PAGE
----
ABC faced backlash this week after casting former White House press secretary Sean Spicer on “Dancing with the Stars.” But that outrage might actually spice up the dancing competition’s dwindling ratings — particularly in Trump Country.
“Dancing with the Stars” has faced a relatively alarming decline in ratings over the past two cycles, falling 32% among adults 18-49 last season — from an average of 1.37 in 2017 to 0.93 in 2018 season. The show was in need of a shot in the arm, and the attention over Spicer’s attachment could attract more of the show’s biggest fans.
That’s because, according to Nielsen data obtained by Variety, the region of the country in which “Dancing with the Stars” performs strongest also happens to be one that is a reliable geographic stronghold for Spicer’s former employer: Red-state America.
Last season, “Dancing with the Stars” — which finished airing in Nov. 2018 — posted its best figures in the East Central territory of the United States with a 126 index score (a score of 100 represents an average concentration of viewership) and a 1.20 rating in the 18-49 demographic. Nielsen defines that region as containing Indiana, West Virginia, Kentucky, Ohio, Pennsylvania and Michigan — all of which are states that voted for Donald Trump in the 2016 presidential election.
The next highest index score by region was the Northeast (Connecticut, Delaware, Maine, District of Columbia, Maryland, Massachusetts, New Hampshire, New Jersey, New York, Rhode Island, Vermont and Virginia), with a 104 and a 0.99 rating, while the region that scored the lowest was the Pacific (Alaska, Arizona, California, Hawaii, Idaho, Nevada, Oregon, Utah, and Washington), with a score of 78 and an average rating of 0.74.
Nielsen data also shows that “Dancing with the Stars” registers a stronger performance in suburban and rural counties, and a weaker one in urban counties.
Season 27 performed strongest in category B counties (counties with a population over 150,000) with a 1.01 average 18-49 rating and a 106 index score. Next came the category C and D counties (counties which have a population of over 40,000 or don’t fall under any of the other categories), where the show scored a 0.97 average rating and a 103 index score. Behind all of them were the category A counties (located in the 25 largest U.S. cities), with a 0.90 rating and a below average 94 index score.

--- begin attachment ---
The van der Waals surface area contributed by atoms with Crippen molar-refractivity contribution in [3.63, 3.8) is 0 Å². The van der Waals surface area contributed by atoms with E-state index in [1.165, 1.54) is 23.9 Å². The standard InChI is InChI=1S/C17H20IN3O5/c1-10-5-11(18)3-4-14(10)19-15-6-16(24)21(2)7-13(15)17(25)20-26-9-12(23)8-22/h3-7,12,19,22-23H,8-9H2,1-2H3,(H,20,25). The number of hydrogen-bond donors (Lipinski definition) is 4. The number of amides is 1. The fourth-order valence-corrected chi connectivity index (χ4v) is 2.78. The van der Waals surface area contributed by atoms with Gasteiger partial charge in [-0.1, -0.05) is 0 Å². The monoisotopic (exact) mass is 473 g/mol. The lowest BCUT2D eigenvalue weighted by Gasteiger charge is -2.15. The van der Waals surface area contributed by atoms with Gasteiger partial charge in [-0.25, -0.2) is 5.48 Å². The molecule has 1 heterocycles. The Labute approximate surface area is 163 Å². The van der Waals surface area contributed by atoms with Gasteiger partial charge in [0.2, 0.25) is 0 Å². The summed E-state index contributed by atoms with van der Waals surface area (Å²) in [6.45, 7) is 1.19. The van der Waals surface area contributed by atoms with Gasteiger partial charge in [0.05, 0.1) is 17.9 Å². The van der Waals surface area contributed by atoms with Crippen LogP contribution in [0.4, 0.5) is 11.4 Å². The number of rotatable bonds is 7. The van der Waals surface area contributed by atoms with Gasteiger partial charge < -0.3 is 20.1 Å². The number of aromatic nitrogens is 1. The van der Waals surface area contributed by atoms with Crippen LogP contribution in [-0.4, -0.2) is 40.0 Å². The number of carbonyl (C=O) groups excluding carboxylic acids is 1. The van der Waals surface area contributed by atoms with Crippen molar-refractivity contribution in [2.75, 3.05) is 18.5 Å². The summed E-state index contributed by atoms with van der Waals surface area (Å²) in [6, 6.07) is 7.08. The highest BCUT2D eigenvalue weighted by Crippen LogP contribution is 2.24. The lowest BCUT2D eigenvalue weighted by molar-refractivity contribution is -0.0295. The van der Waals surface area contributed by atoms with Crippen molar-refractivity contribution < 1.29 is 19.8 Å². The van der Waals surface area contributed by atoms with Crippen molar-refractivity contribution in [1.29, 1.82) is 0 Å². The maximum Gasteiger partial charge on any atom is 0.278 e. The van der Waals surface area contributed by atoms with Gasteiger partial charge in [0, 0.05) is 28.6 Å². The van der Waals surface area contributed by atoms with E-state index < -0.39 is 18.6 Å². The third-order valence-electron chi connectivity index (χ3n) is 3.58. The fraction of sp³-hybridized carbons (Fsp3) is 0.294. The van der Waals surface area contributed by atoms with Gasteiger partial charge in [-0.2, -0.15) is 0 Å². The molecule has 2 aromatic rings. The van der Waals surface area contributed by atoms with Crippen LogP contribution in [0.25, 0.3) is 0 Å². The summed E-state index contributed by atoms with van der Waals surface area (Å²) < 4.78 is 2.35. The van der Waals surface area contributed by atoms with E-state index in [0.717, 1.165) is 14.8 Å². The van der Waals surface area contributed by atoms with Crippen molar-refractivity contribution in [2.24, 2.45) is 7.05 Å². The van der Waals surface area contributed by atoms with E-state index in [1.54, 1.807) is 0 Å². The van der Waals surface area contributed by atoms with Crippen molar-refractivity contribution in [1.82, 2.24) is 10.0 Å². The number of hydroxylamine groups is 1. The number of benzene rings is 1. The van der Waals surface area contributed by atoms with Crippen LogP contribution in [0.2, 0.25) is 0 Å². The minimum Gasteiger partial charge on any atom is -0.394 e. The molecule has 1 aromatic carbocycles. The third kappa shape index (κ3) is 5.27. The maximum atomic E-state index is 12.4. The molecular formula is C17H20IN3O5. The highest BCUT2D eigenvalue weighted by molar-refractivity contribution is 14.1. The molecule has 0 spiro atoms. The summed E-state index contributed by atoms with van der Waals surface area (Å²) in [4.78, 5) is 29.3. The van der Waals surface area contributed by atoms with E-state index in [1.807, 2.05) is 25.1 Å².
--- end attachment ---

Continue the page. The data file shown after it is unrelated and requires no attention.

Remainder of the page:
The show also does far better with white viewers than it does with African American viewers. Last year, “Dancing with the Stars” scored a 0.66 average 18-49 rating and a 69 index score in homes deemed by Nielsen to have an African American head of household. Conversely, in homes which Nielsen deemed to have a white head of household, the show scored a 1.10 rating and a 115 index score. For comparison, in the 2016 election, Democratic candidate Hillary Clinton won the black vote by a substantial 80 points (88% to 8%), according to the Pew Research Center.
Of the 10 markets around the country in which “Dancing with the Stars” performed best last season, eight are located in states that voted for Trump in the last election. The market in which “Dancing with the Stars” performed strongest last season was West Palm Beach, Fla., which coincidentally is the market that contains Donald Trump’s Mar-a-Lago residence.
“Dancing with the Stars'” conservative fanbase might also explain why Spicer is just the latest in a long line of right-wing and Republican contestants, including Tucker Carlson, Tom DeLay and Rick Perry.
Casting Spicer has boosted the amount of attention being paid to the show and may well give “Dancing with the Stars” an initial ratings jolt thanks to audience curiosity in how the former Trump spokesperson performs. However, it remains to be seen if the parts of the country and demos that have traditionally watched the show will be driven to tune in in greater numbers to see a man who lasted only six months in the Trump administration dance the cha-cha-cha.